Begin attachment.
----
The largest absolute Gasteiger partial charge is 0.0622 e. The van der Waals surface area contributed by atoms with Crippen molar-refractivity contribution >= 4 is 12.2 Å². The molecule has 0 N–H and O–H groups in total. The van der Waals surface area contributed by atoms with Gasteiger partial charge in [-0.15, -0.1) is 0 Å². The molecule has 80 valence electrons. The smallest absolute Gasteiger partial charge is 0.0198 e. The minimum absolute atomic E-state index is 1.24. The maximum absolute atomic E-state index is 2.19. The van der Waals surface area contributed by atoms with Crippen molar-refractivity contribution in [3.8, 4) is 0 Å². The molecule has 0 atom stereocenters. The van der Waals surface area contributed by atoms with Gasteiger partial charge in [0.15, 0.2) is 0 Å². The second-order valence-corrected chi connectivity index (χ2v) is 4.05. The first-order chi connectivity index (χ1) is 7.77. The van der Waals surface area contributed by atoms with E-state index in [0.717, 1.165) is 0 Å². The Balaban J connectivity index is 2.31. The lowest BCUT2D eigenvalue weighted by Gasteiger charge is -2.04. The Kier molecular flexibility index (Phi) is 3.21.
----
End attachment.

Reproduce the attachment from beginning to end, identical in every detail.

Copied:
The largest absolute Gasteiger partial charge is 0.0622 e. The van der Waals surface area contributed by atoms with Crippen molar-refractivity contribution >= 4 is 12.2 Å². The molecule has 0 N–H and O–H groups in total. The van der Waals surface area contributed by atoms with Gasteiger partial charge in [-0.15, -0.1) is 0 Å². The molecule has 80 valence electrons. The smallest absolute Gasteiger partial charge is 0.0198 e. The minimum absolute atomic E-state index is 1.24. The maximum absolute atomic E-state index is 2.19. The van der Waals surface area contributed by atoms with Crippen molar-refractivity contribution in [3.8, 4) is 0 Å². The molecule has 0 atom stereocenters. The van der Waals surface area contributed by atoms with Gasteiger partial charge in [0.15, 0.2) is 0 Å². The second-order valence-corrected chi connectivity index (χ2v) is 4.05. The first-order chi connectivity index (χ1) is 7.77. The van der Waals surface area contributed by atoms with E-state index in [0.717, 1.165) is 0 Å². The Balaban J connectivity index is 2.31. The lowest BCUT2D eigenvalue weighted by Gasteiger charge is -2.04. The Kier molecular flexibility index (Phi) is 3.21.